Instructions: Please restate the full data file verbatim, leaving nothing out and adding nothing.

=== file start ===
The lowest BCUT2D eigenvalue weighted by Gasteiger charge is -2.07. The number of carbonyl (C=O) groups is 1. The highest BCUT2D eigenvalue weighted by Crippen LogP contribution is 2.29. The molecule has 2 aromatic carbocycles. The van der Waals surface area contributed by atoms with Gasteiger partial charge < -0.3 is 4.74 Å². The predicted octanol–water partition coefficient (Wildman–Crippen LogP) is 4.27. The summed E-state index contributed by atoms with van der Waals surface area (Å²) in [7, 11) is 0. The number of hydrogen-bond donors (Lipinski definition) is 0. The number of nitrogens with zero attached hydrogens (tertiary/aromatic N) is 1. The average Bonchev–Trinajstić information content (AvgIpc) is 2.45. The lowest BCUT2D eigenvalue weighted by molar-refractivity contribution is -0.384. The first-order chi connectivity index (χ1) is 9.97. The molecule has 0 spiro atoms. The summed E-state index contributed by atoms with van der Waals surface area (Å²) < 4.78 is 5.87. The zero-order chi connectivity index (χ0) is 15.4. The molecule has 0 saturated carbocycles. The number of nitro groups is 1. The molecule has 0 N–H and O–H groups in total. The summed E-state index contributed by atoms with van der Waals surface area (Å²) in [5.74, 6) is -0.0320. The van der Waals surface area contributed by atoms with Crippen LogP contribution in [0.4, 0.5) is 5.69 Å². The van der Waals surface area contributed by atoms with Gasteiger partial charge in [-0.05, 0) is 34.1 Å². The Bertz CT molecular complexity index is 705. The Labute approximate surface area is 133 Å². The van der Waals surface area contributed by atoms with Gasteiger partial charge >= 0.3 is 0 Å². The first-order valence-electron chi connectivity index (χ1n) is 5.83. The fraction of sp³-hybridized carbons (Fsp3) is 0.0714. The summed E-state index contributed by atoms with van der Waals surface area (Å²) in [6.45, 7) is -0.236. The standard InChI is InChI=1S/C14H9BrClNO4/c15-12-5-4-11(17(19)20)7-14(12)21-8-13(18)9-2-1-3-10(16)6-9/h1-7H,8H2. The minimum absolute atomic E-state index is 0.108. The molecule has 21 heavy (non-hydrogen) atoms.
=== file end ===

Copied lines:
The lowest BCUT2D eigenvalue weighted by Gasteiger charge is -2.07. The number of carbonyl (C=O) groups is 1. The highest BCUT2D eigenvalue weighted by Crippen LogP contribution is 2.29. The molecule has 2 aromatic carbocycles. The van der Waals surface area contributed by atoms with Gasteiger partial charge < -0.3 is 4.74 Å². The predicted octanol–water partition coefficient (Wildman–Crippen LogP) is 4.27. The summed E-state index contributed by atoms with van der Waals surface area (Å²) in [7, 11) is 0. The number of hydrogen-bond donors (Lipinski definition) is 0. The number of nitrogens with zero attached hydrogens (tertiary/aromatic N) is 1. The average Bonchev–Trinajstić information content (AvgIpc) is 2.45. The lowest BCUT2D eigenvalue weighted by molar-refractivity contribution is -0.384. The first-order chi connectivity index (χ1) is 9.97. The molecule has 0 spiro atoms. The summed E-state index contributed by atoms with van der Waals surface area (Å²) < 4.78 is 5.87. The zero-order chi connectivity index (χ0) is 15.4. The molecule has 0 saturated carbocycles. The number of nitro groups is 1. The molecule has 0 N–H and O–H groups in total. The summed E-state index contributed by atoms with van der Waals surface area (Å²) in [5.74, 6) is -0.0320. The van der Waals surface area contributed by atoms with Crippen LogP contribution in [0.4, 0.5) is 5.69 Å². The van der Waals surface area contributed by atoms with Gasteiger partial charge in [-0.05, 0) is 34.1 Å². The Bertz CT molecular complexity index is 705. The Labute approximate surface area is 133 Å². The van der Waals surface area contributed by atoms with Gasteiger partial charge >= 0.3 is 0 Å². The first-order valence-electron chi connectivity index (χ1n) is 5.83. The fraction of sp³-hybridized carbons (Fsp3) is 0.0714. The summed E-state index contributed by atoms with van der Waals surface area (Å²) in [6.45, 7) is -0.236. The standard InChI is InChI=1S/C14H9BrClNO4/c15-12-5-4-11(17(19)20)7-14(12)21-8-13(18)9-2-1-3-10(16)6-9/h1-7H,8H2. The minimum absolute atomic E-state index is 0.108. The molecule has 21 heavy (non-hydrogen) atoms.